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A CurtainUp Review
we just live in it
By Elyse Sommer
The many hats the 80-year young William Shatner has worn since his days as an understudy to Christopher Plummer in Shakespeare's Henry V, include that marked Raconteur. given the many friends he's made as Captain Kirk in Star Trek, Denny Crane in The Practice and Boston Legal, as host of Raw Nerve and recording artist (Raw Space) a living or party room is hardly big enough to accommodate the generation crossing fans eager to share his multi-faceted, multi-media life experiences. Judging from the crowd yelling, cheering and laughing up a storm at the Music Box at Wednesday night's performance, the house will be packed throughout the brief run that will launch Shatner's World on a national tour.
Images of both the handsome young Captain Kirk and the older, chubbier Shatner of Boston Legal have joined the ranks of the instantly even for people like me, who are neither Trekkies, or regular followers of Shatner's TV shows. And while I found the 90-minutes less than a Wow and not nearly as funny as the dedicated Shatnerians all around me did, Shatner's animated delivery of reminiscences do confirm his expertise as an engaging raconteur.
Since the jokes and ruminations are amply illustrated with projections in the big moon that dominates the star filled blue sky background, Shatner's World escapes the stasis that is all too common when there's only one person on stage. Thus, his recollections about having to actually perform the role he was understudying is supplemented with a film clip of an interview with Christopher Plummer, the actor who's understudy he was — and whose captain he became. Another actor who became a Star Trek colleague, Patrick Stewart, also shows up in one of the projected sequences.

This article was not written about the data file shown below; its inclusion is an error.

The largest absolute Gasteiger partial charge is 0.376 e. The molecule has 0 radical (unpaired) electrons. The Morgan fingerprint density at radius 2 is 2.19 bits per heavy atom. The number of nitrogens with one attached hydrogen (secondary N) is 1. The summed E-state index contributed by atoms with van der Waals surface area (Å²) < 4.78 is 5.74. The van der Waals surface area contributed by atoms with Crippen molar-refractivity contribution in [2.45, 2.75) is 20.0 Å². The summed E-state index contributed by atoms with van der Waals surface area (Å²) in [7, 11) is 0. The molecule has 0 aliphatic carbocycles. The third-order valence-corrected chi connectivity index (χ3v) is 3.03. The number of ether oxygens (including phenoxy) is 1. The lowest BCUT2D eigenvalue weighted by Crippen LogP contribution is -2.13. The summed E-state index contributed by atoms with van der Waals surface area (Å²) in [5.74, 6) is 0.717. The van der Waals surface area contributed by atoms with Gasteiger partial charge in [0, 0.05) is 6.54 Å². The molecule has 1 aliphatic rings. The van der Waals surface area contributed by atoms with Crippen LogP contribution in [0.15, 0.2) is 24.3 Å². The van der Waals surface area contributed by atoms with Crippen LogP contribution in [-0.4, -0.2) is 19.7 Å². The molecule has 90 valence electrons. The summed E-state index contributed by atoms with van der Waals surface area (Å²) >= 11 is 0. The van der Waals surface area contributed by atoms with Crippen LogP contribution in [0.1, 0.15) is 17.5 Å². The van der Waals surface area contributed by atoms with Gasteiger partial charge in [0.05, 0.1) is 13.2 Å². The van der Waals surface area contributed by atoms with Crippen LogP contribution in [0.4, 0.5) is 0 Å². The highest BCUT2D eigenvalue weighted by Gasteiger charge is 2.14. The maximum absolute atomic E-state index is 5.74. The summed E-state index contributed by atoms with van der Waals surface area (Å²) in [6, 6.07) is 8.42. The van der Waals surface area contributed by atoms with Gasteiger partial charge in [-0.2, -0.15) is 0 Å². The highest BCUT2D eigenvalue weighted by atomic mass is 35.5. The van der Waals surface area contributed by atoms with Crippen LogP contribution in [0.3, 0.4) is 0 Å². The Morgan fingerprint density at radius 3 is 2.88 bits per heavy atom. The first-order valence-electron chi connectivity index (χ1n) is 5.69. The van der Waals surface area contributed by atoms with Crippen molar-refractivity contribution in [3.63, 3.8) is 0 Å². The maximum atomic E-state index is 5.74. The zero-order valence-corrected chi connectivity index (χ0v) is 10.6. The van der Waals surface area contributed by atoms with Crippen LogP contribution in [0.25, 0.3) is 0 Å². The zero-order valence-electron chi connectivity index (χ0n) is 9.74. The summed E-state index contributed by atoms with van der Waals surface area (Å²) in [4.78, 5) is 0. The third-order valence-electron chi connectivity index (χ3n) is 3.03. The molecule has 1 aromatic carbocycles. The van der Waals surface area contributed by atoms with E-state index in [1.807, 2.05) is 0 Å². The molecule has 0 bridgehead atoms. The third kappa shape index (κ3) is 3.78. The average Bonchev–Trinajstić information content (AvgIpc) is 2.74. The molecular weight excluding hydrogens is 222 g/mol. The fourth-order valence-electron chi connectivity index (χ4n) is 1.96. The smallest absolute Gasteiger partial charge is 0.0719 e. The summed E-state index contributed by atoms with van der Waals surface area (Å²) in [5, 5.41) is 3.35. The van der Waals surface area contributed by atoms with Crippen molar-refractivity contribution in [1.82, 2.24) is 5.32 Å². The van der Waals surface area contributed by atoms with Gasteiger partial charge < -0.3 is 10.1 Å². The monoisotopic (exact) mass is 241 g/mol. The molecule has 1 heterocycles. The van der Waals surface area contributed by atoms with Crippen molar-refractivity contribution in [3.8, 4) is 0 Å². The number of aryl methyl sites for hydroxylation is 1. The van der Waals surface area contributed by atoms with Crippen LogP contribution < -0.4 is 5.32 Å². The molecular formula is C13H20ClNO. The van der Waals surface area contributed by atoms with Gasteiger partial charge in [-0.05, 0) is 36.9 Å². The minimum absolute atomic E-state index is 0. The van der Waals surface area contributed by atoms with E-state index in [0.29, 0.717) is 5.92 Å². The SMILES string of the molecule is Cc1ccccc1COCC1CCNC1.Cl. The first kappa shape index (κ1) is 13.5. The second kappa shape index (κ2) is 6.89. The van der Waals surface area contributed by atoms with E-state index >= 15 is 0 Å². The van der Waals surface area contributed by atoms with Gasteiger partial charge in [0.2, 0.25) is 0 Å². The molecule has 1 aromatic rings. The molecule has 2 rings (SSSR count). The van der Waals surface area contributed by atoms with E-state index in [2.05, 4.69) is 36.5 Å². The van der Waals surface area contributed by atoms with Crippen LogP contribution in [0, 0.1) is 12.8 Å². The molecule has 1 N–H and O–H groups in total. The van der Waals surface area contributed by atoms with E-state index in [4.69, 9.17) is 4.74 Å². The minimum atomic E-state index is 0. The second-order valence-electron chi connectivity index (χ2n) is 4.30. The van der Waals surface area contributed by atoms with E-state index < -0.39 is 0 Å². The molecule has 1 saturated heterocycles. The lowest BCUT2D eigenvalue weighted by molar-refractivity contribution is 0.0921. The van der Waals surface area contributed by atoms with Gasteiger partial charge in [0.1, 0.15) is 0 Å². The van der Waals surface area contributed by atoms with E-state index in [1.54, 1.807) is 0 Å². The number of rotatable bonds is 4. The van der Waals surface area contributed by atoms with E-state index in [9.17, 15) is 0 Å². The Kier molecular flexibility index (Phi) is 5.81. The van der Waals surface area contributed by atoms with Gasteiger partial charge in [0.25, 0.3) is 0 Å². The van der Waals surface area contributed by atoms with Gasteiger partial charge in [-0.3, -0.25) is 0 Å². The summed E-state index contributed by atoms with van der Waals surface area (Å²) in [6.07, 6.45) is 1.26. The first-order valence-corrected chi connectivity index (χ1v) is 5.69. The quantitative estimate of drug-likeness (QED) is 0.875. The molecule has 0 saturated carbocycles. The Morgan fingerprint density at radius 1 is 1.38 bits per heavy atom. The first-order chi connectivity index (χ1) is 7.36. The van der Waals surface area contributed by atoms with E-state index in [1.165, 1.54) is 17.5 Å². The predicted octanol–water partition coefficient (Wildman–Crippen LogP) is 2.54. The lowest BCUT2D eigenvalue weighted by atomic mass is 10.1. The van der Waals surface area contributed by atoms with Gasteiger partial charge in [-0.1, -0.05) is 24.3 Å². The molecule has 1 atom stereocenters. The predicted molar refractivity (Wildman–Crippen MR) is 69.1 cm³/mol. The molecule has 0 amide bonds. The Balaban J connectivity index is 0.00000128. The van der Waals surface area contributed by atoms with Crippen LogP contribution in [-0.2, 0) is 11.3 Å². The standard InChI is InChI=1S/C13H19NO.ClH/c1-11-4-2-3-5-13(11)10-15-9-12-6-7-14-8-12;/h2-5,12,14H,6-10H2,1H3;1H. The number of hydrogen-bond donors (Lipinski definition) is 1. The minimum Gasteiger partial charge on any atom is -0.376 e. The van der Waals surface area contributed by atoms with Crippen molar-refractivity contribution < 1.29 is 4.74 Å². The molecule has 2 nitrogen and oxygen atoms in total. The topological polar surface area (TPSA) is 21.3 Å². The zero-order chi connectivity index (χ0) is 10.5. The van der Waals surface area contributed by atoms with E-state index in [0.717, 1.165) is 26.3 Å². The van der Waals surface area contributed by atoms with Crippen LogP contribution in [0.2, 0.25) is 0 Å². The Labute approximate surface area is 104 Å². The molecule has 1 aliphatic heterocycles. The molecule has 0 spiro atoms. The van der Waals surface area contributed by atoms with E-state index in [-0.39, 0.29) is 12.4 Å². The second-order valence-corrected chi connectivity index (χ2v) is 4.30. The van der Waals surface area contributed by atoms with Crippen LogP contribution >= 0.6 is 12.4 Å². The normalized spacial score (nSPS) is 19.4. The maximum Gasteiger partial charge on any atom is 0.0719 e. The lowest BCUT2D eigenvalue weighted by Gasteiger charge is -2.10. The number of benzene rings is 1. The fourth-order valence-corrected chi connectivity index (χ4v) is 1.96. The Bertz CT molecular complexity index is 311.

Shatner is on stage even before he makes his grand entrance to make the usual cell phone announcements entertaining. In deference to his octogenarian status, he wryly jokes about the possibility that people might be coming to the theater because “I’m at the age where people are dying. So they can say that maybe he’ll die and we’ll see him dying.” He follows this with a reassuring "But not tonight -- we don't have the insurance."
Death related ruminations come up again but the upbeat always wins out over the downbeat. His return to Montreal for his father's funeral prompts an amusing story about choosing a casket. He mentions his third wife's tragic death but instead of going into morbid details. His declaration declares that "life doesn't have to end when love is present" is accompanied by pictures of his happy current marriage. The only sign of mourning for his lost youth is the abundance of loving images of the handsome Captain Kirk.
New York stage reminiscences include the trajectory of The World of Suzie Wong (1958) from a flop from which audiences exited a whole row at a time to a 500-run hit. Seems the actors hated being in the play as much as audiences hated watching it and in desperation began to diddle around with the pace of their line delivery. This turned out to be more to the audience's taste.
The ease with which Shatner jumps all over his autobiographical time line helps to keep things lively and enables this youthful senior citizen to sandwich in the many interests he's pursued. That includes his love of show horses, which he still rides, and leads to his bidding us adieu with a song.
In case you don't get to see Shatner's World at the Music Box, and if your city isn't on his tour line-up, there are always the memoirs from which some of this show's material is undoubteldy culled: Up Till Now: The Autobiography, Shatner Rules: Your Guide to Understanding the Shatnerverse and the World at Large and Star Trek Memories.
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